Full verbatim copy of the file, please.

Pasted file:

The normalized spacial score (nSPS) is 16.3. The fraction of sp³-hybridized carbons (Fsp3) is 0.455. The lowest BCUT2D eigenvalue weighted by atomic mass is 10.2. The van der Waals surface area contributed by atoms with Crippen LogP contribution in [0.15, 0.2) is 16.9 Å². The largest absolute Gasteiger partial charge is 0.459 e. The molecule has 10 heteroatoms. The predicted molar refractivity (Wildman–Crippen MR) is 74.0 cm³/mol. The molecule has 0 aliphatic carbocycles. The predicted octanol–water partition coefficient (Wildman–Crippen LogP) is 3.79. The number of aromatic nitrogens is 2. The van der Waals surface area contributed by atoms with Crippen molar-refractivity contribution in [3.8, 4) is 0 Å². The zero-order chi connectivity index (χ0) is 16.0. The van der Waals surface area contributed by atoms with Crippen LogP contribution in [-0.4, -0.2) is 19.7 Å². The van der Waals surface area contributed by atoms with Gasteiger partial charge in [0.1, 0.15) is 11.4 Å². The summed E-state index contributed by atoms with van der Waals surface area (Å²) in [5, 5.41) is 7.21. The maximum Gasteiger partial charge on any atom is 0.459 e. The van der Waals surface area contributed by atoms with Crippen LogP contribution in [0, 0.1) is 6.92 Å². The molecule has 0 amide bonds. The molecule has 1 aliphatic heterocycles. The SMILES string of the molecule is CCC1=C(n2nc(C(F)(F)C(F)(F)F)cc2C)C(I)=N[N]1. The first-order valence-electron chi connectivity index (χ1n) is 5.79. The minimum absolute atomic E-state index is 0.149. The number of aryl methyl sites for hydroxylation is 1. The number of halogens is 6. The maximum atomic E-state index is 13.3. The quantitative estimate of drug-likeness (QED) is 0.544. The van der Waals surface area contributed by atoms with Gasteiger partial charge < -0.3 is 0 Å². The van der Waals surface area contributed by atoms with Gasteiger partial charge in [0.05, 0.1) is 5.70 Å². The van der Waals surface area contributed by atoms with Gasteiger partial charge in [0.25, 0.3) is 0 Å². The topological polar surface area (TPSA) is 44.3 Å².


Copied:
The normalized spacial score (nSPS) is 16.3. The fraction of sp³-hybridized carbons (Fsp3) is 0.455. The lowest BCUT2D eigenvalue weighted by atomic mass is 10.2. The van der Waals surface area contributed by atoms with Crippen LogP contribution in [0.15, 0.2) is 16.9 Å². The largest absolute Gasteiger partial charge is 0.459 e. The molecule has 10 heteroatoms. The predicted molar refractivity (Wildman–Crippen MR) is 74.0 cm³/mol. The molecule has 0 aliphatic carbocycles. The predicted octanol–water partition coefficient (Wildman–Crippen LogP) is 3.79. The number of aromatic nitrogens is 2. The van der Waals surface area contributed by atoms with Crippen molar-refractivity contribution in [3.8, 4) is 0 Å². The zero-order chi connectivity index (χ0) is 16.0. The van der Waals surface area contributed by atoms with Crippen LogP contribution in [-0.4, -0.2) is 19.7 Å². The van der Waals surface area contributed by atoms with Gasteiger partial charge in [0.1, 0.15) is 11.4 Å². The summed E-state index contributed by atoms with van der Waals surface area (Å²) in [5, 5.41) is 7.21. The maximum Gasteiger partial charge on any atom is 0.459 e. The van der Waals surface area contributed by atoms with Crippen LogP contribution in [0, 0.1) is 6.92 Å². The molecule has 0 amide bonds. The molecule has 1 aliphatic heterocycles. The SMILES string of the molecule is CCC1=C(n2nc(C(F)(F)C(F)(F)F)cc2C)C(I)=N[N]1. The first-order valence-electron chi connectivity index (χ1n) is 5.79. The minimum absolute atomic E-state index is 0.149. The number of aryl methyl sites for hydroxylation is 1. The number of halogens is 6. The maximum atomic E-state index is 13.3. The quantitative estimate of drug-likeness (QED) is 0.544. The van der Waals surface area contributed by atoms with Gasteiger partial charge < -0.3 is 0 Å². The van der Waals surface area contributed by atoms with Gasteiger partial charge in [0.05, 0.1) is 5.70 Å². The van der Waals surface area contributed by atoms with Gasteiger partial charge in [0.25, 0.3) is 0 Å². The topological polar surface area (TPSA) is 44.3 Å².